The PGA Tour season is coming to a close, which means it’s time to tie a bow on the most impactful equipment trends from the past year. During the FedEx St. Jude Championship, I asked numerous Tour reps to discuss the gear that worked — and what didn’t — with their respective staffs.
Based on their responses, these were the six trends that had some crossover.
Going the opposite direction
Remember all of the players who tried out 47- and 48-inch drivers when Bryson DeChambeau hinted at the possibility of putting one in play? A lot has changed since 2019. Phil Mickelson went on to win the 2021 PGA Championship with a 47.9-inch Callaway driver, but for the most part, pros have gone the opposite direction since the USGA installed a 46-inch maximum length limit.
“A year-and-a-half ago, everyone was trying longer drivers,” said Titleist Tour rep J.J. Van Wezenbeeck. “That trend has stopped. Players have since gone back to prioritizing total performance. Before they put the 46-inch limit in, there was more interest in trying to see if 47 or 48 inches could help guys gain an edge. Our average length build has gone down on Tour. For example, we’ve had guys like Cam Smith go down to 44.5 inches at the U.S. Open to manage some control and have the ability to hit more shots with it. It felt like guys were weighting performance over a pure distance race this season.”
More of a good thing
Another recent Tour trend that’s started to go in the opposite direction is the proliferation of low spin shafts on the PGA Tour. Along with prioritizing control over pure distance with the help of a shorter driver shaft, other reps have seen pros eschew stiffer shaft profiles for something with a bit more give. The end result is slightly more spin to achieve control.
“We’re seeing less low spin golf shafts,” said UST Tour rep Scott Wilkerson. “The ball and head have gotten so low spin on Tour, guys have started to look for ways to add spin back to retain some control. We’ve actually used more of our Lin-Q Blue shaft, which is a mid-spin profile, this season. That shaft is softer in the handle and mid but still tip-stiff. It tells me the guys are looking for something that spins more and feels good as well because the Blue definitely doesn’t have that boardy feel many of the low spin products typically had.”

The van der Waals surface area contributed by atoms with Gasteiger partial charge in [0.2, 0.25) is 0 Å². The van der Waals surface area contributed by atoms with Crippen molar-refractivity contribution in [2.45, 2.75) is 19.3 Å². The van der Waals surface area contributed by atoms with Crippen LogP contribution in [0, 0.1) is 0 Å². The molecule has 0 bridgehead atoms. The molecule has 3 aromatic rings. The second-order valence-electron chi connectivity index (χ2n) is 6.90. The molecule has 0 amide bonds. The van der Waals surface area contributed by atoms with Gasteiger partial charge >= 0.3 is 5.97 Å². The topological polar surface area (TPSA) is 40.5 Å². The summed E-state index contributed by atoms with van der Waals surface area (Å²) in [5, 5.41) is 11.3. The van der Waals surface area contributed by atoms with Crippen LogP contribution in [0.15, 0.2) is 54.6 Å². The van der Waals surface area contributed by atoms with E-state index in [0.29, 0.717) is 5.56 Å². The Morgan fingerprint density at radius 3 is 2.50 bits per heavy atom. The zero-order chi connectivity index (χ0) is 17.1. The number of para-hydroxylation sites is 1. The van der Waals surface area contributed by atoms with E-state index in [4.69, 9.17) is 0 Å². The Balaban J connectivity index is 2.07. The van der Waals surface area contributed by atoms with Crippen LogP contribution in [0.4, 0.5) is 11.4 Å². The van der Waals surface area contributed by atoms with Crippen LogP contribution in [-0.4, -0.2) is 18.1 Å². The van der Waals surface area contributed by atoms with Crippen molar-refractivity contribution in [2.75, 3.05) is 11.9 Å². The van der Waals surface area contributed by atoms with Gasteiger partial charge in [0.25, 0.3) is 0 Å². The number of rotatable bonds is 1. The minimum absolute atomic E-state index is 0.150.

What’s interesting about the trend towards more spin is that it extends from graphite into steel. True Temper’s Dynamic Gold Tour Issue Mid product, which was released this season at Torrey Pines, found its way into Tiger Woods’ long irons during the PGA Championship.
“The reason why our Mid has succeeded is that we’re able to take a product at the heavy Tour weight of steel and give it a higher peak height — without going lighter,” said True Temper Tour rep Paul Loegering. “It creates a different height but guys are still getting the land angle they need. As someone who did plenty of driver fittings before I joined True Temper, it was always about optimizing the driver to the golf ball. Now I’m seeing the same thing with irons. With an iron fitting, it’s how am I going to be able to optimize the golf ball they’re using so that they don’t sacrifice anything off the metalwoods. It didn’t use to be that way.”
Not every product is going to be a smashing success. As TaylorMade found out in recent years, its UDI utility iron needed some tweaks to make it a bag staple. The latest Stealth UDI has been that — and then some. Since it debuted around the Open Championship, a large majority of TaylorMade staffers have embraced the compact profile and improved mishit protection.
The UDI is designed to look like a traditional long iron from the address position with a square topline and leading edge that makes it easy to aim and blend into any set. A rear position weight centers and raises mass for low launch performance.
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TaylorMade Stealth UDI